What remains of Nazi Berlin: Rosenstrasse
The Rosenstrasse near Alexanderplatz looks like an ordinary Berlin street. During the Second World War one of the biggest nonviolent protests against the nazis was held here.
Protest at Rosenstrasse
After the nazis lost the important battle of Stalingrad in 1943, they arrested almost 2000 Jews. Of course the nazi’s had been arresting and deporting Jews for years at that time. However the Jews they arrested were so-called ‘privileged Jews’, for example because they were married to German / Aryan women or were part of the official Jewish organization to control other Jews. The privileged Jews would not be harmed, arrested or deported the nazis had stated before.
However, now they were arrested by the Gestapo (the secret state police of the nazis). It was called the Schlussaktion der Berliner Juden (The last action against Jews in Berlin). Apparently minister of propaganda Joseph Goebbels had promised Adolf Hitler a birthday gift to make Berlin judenfrei (free of Jews). Hitler’s birthday was on the 20th of April. Hitler had been unpleasantly surprised that so many Jews were still living in Berlin.
The men were held at the Rosenstrasse 2-4. The building belonged to the Jewish community in Berlin. The same evening they were arrested (at 27nd of February) mostly their women (but also other relatives and friends) came to the Rosenstrasse. They demanded the freedom of their husbands and relatives. This was incredibly brave. To stand up against the nazis and protest during the war was very rare. The women scanted: ‚give us our husbands back’. They protested during the day and at night. The group grew larger every day. They were afraid when the guards of the building and later on the SS (nazi defense corps) threatened to shoot them, but they kept on protesting. If they really were threatened to be shot at, as some witnesses claim, is not clear according to historians.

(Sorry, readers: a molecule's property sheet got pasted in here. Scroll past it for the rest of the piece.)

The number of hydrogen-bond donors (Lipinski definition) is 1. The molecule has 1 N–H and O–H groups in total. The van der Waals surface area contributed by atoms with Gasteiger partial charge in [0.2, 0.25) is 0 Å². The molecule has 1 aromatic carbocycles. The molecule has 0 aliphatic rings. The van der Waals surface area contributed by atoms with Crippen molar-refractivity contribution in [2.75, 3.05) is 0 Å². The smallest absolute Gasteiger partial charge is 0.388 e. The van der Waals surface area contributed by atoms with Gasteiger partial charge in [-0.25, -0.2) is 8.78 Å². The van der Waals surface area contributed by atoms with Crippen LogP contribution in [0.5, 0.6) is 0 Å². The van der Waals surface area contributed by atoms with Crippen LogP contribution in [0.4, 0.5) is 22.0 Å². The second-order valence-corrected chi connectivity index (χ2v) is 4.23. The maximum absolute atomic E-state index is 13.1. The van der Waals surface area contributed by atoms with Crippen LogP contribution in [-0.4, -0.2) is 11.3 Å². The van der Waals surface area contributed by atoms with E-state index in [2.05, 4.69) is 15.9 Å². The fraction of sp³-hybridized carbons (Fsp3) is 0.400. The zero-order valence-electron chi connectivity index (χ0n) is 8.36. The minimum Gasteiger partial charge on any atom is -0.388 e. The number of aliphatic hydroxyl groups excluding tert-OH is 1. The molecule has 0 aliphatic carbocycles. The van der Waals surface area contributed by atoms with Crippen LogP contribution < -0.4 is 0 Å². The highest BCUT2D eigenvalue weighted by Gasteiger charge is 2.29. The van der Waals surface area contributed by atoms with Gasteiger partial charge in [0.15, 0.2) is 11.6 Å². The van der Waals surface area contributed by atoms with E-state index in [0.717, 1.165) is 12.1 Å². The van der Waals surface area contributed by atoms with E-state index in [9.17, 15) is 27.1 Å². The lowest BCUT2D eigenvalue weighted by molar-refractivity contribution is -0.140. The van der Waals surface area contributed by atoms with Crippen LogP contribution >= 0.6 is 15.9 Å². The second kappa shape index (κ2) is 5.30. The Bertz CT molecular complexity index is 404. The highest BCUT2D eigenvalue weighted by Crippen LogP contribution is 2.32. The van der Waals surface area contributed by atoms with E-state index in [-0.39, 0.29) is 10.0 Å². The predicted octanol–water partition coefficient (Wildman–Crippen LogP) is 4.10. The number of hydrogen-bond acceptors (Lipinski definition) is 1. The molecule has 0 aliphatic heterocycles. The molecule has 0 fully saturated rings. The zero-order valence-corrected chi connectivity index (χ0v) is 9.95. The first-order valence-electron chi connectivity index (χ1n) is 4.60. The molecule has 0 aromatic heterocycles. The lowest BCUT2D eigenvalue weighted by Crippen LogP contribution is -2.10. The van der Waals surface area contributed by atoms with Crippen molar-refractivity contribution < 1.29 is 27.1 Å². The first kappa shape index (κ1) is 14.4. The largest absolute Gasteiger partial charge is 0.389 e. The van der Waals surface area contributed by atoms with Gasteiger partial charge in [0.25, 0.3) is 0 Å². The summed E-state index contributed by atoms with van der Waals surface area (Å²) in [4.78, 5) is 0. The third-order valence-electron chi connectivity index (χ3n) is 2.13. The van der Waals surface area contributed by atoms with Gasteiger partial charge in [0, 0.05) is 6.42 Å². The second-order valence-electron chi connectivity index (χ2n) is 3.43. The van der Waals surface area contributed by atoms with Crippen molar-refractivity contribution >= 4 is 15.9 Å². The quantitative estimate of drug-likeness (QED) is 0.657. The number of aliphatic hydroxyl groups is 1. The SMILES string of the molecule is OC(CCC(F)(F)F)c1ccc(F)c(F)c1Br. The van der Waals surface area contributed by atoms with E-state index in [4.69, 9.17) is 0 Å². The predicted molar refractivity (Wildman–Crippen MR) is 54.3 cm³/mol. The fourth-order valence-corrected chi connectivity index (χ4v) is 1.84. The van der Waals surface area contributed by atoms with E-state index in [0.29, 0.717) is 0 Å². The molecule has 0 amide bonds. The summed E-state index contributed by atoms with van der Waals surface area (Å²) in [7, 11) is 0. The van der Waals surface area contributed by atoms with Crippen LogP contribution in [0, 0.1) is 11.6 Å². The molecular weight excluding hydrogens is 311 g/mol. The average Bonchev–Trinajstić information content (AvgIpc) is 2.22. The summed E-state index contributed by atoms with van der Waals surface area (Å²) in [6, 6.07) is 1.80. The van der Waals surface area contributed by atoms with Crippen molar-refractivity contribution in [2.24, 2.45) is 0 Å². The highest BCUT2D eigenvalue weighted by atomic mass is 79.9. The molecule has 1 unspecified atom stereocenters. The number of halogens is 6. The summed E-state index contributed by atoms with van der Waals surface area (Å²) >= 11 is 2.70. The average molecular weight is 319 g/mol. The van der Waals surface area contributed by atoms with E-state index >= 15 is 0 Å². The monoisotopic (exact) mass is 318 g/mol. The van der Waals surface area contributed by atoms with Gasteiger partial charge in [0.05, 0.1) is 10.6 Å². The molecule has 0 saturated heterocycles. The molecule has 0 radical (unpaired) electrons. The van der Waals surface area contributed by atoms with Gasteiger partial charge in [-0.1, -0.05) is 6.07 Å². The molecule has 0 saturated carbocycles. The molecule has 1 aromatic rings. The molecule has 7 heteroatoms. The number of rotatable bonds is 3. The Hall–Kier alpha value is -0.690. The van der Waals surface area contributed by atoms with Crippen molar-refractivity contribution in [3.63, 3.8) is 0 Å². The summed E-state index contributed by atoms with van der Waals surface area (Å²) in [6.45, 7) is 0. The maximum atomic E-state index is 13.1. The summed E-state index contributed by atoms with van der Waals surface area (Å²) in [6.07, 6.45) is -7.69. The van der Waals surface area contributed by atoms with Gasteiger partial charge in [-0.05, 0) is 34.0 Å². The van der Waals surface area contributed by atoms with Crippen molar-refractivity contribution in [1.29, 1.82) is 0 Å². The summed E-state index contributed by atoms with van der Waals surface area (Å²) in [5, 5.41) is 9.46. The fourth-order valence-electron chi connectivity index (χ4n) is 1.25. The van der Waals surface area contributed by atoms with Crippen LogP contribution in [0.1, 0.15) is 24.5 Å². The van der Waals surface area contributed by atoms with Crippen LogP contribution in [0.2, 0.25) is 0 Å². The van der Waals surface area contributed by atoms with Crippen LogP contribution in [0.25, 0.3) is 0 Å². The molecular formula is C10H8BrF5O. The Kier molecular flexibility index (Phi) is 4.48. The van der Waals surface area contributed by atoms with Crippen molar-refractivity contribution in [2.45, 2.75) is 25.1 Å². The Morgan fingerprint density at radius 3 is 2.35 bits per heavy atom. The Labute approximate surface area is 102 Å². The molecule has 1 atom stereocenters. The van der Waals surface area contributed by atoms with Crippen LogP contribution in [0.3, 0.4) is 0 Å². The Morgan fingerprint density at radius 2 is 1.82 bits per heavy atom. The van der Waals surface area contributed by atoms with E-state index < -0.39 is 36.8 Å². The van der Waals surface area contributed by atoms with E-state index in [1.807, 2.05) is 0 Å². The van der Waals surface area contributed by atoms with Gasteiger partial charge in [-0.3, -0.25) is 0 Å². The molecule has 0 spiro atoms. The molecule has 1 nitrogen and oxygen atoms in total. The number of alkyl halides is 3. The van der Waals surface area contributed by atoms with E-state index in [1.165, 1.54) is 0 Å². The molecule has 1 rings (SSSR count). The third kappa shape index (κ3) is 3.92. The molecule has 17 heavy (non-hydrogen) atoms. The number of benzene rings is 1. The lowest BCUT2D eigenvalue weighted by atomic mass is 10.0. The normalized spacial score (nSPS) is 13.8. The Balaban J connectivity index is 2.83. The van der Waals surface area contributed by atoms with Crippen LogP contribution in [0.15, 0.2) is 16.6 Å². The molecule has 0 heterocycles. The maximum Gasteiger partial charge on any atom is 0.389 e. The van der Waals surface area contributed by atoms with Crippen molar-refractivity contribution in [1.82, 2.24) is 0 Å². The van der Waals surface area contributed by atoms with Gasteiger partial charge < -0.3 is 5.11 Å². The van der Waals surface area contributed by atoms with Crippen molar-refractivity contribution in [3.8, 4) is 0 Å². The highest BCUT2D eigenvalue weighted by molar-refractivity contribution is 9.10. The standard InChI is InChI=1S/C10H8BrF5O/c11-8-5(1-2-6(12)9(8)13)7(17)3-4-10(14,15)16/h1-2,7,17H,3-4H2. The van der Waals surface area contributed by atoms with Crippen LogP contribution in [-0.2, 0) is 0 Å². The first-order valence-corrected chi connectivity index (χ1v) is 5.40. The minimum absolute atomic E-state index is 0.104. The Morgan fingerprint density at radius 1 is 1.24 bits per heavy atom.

During the first weeks of March the jews were released. Goebbels decided it was the easiest way to end the protesting and increasing unrest. The so-called intermarried Jews kept on living (and working) in Berlin during the war. 25 men were already on their way to concentration camp Auschwitz, but they were send back and reunited with their women.
The women had shown how effective protesting could be, even against the nazis. During the battle of Berlin the building where the men were held was demolished. Today there is however still a column that provides information on what happened early 1943 in this Berlin street.
Not all Jews who were arrested on the 27th of February in Berlin were treated in the same way as the ‚privileged Jews’. 6000 more were arrested that evening. They were held at a different place and not released. They mostly ended up in concentration camps and were killed by the nazis.